Prop guns refer to a variety of firearms used in cinema. So what exactly happened to cause a fatal shooting on the set of Rust last week?

On the 21st October, the cinematographer Halyna Hutchins was fatally shot when the actor Alec Baldwin discharged a prop gun on the set of the new Western film, Rust. Hollywood and the filmmaking industry has since been reeling. The director Joel Souza was also injured in the incident, but has been discharged from hospital after treatment.

There are often questions surrounding unexpected tragedies, but this incident has shaken the industry significantly. With so many safety measures in place regarding prop guns and firearms on film sets, how did this happen?

What Is a Prop Gun?

A prop gun could refer to a plastic toy gun, or it could refer to a live weapon that shoots blanks.

A real gun appears more authentic in films, which is often why they’re used. Blanks still give the sound and look of a bullet being fired, but instead no projectile is discharged from the weapon.

Fatal incidents with prop guns have occurred in the past. The events which took place in Santa Fe last week reminded people of the prop gun accident involving Brandon Lee. In 1993, whilst filming The Crow, a prop gun which had a dummy round in it was fired at Lee, which killed him.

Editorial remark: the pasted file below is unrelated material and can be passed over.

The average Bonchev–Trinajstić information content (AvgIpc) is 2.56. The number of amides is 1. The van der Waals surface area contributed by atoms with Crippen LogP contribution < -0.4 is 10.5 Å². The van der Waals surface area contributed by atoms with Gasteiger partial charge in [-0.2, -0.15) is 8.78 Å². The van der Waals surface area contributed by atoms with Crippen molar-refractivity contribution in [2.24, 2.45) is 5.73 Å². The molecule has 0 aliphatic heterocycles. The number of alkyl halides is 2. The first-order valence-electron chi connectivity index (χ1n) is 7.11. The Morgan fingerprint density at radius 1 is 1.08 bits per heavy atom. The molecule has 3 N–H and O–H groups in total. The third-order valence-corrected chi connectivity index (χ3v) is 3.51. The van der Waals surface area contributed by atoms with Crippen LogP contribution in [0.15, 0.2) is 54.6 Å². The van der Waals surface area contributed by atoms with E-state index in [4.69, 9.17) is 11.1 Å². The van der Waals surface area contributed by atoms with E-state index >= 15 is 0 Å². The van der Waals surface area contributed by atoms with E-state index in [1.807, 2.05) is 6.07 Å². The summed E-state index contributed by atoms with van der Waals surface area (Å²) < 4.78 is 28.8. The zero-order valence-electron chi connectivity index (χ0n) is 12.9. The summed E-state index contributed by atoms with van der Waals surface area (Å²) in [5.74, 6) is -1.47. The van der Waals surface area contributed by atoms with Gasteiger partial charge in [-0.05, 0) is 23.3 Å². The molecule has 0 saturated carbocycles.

What happened on the set of Rust is still being investigated. However, court submissions have shown that an assistant director, David Halls, handed Baldwin a gun containing a live round. Halls has stated he was unaware of this, announcing it as being unloaded by shouting, “cold gun!”

Are Prop Guns Safe?

With special effects and video editing so advanced, incidents such as these beg the question, “why are prop guns necessary?” Even with blanks, they have proven to be dangerous and life-threatening. Although incidents like this are rare, you would be forgiven for wondering just how safe using a prop gun is.

There are strict procedures and rules around using prop firearms, with lots of safety precautions in place and checks meticulously carried out. What seems clear, is that there was a considerable level of neglect on the set of Rust, enabling the incident to occur.

Dutch Merrick, an experienced prop master, has spoken on the incident. He explained that trained armourers teach the “three golden rules” of handling prop guns.

“You always treat a gun as if it’s loaded. You never point a gun at another person, and you always keep your finger off the trigger until you’re absolutely ready to fire. In a scene like happened in New Mexico, I can’t speak to all of it until the investigation comes through. But what’s evident is that a gun was pointed at a person and the trigger was pulled. And there was somehow a live round involved in the filming, which should never happen.”

Merrick also detailed how live ammunition should never make its way onto a trailer, let alone an active film set. Ordinarily, if a gun is fired towards a camera, there would be a minimised number of crew behind the camera. Anyone in the line of fire would be wearing protective gear like goggles and masks, as well as being stood behind a perspex screen.

This is perhaps why this case of two people being hurt, one fatally, in the same shooting is so baffling.